Naomi and Her Daughters

Prolific writer and National Book Award winner Walter Wangerin's book, Naomi and Her Daughters, is an artful novel that imagines the life of the Biblical Naomi--and those around her, such as Ruth and Boaz--in rich and compelling detail.

Wangerin (Ragman and Other Cries of Grace, Miz Lil and the Chronicles of Grace, The Book of God), is among my favorite authors, and I was not disappointed in this book. He has few (if any) peers in crafting well-rounded characters and faithfully reflecting ancient Biblical cultures and customs in fiction. Though the outline of Naomi's latter years is familiar from the book of Ruth in the Bible, I reveled in his expert interweaving of Biblical accounts and imagined events.

Unfortunately, I sometimes found the back-and-forth timeline of the narrative distracting, and the section devoted to Boaz, the only male protagonist, slowed things down considerably for me. And though I was surprised by a few profanities, more jarring to me was Wangerin's placement of much later writings (Psalm 103, for example, and the Song of Songs) in the mouth of Naomi. Though, to be fair, it is not impossible to imagine (as perhaps Wangerin does) that the poetry of David and later songwriters found inspiration in phrases or verses learned from the songs of their grandmothers--like Ruth and Naomi.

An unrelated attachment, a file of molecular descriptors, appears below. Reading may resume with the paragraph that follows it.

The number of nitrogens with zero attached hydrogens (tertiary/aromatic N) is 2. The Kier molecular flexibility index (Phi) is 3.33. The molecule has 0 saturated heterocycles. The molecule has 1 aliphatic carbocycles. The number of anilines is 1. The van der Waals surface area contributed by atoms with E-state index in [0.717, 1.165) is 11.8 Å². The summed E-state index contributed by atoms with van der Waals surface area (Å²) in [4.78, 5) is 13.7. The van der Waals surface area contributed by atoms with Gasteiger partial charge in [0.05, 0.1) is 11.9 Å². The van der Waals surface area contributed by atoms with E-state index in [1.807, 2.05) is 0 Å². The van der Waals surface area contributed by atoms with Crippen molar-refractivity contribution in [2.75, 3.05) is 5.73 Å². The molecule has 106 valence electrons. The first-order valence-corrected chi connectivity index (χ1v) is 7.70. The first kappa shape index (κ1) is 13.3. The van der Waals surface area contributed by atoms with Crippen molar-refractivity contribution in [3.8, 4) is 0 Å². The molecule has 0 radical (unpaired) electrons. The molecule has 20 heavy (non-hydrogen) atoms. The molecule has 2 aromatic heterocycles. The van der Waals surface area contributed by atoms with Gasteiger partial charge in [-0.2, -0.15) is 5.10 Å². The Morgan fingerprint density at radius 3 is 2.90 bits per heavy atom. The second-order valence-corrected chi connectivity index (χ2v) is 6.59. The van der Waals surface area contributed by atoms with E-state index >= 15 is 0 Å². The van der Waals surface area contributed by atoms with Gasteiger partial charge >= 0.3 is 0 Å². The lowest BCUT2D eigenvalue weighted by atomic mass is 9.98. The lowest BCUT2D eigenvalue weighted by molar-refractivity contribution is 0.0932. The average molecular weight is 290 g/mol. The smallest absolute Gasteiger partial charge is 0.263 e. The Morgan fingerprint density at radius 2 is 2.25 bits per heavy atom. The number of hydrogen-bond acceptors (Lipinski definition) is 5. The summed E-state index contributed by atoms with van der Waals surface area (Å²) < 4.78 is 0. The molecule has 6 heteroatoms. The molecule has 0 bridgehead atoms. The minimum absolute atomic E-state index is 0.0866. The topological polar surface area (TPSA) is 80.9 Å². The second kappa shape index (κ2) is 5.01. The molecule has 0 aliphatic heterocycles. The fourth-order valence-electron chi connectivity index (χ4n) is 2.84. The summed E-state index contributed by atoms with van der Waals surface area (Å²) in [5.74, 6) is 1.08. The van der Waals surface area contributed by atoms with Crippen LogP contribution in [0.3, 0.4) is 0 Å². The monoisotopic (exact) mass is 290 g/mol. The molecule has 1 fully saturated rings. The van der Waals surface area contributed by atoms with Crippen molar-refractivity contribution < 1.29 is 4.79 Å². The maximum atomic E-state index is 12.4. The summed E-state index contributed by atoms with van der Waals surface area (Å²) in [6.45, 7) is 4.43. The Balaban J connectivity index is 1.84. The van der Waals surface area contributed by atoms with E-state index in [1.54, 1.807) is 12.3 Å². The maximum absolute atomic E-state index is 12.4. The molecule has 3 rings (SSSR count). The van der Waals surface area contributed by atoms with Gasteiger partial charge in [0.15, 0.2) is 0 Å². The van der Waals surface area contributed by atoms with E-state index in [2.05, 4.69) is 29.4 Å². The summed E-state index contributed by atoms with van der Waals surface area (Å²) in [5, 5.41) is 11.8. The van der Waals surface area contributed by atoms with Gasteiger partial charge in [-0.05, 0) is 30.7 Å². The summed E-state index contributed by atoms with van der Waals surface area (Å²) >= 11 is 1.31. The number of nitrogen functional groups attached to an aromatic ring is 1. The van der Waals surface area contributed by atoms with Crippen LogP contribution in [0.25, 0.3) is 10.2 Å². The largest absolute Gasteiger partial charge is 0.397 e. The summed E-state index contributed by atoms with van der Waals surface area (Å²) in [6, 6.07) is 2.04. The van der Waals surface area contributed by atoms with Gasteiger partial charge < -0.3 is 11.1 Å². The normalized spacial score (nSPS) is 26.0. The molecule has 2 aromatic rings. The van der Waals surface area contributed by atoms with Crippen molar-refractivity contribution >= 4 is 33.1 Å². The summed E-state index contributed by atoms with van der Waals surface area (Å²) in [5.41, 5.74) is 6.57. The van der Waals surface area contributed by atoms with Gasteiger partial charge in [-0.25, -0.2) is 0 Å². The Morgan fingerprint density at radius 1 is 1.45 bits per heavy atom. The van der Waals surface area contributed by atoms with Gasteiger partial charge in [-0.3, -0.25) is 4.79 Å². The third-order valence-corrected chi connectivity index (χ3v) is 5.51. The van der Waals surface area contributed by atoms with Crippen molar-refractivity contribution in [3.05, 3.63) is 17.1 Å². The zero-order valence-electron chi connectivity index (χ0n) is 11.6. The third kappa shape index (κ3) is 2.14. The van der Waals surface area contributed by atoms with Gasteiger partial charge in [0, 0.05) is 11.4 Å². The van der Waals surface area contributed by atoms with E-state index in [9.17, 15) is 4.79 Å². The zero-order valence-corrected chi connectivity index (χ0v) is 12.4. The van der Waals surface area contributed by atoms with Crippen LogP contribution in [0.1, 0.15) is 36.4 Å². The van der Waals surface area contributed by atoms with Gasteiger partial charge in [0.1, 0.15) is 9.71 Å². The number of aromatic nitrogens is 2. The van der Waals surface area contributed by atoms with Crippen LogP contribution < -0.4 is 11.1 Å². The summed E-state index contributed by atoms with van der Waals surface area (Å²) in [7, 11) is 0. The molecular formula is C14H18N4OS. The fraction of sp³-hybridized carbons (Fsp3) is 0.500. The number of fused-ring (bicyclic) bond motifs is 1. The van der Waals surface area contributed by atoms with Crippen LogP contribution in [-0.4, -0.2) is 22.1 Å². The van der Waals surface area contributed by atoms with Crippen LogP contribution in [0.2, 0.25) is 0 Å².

Such distractions, however, were merely that--distractions from an otherwise enjoyable and enriching story. As great Biblical fiction should, it broadens and deepens my interest in and appreciation for the Biblical accounts, and brings to life some of the most intriguing characters in a most intriguing historical period.

Disclosure of Material Connection: I received this book free from the publisher, for review purposes. I was not required to write a positive review. The opinions I have expressed are my own. I am disclosing this in accordance with the Federal Trade Commission’s 16 CFR, Part 255 : “Guides Concerning the Use of Endorsements and Testimonials in Advertising.”

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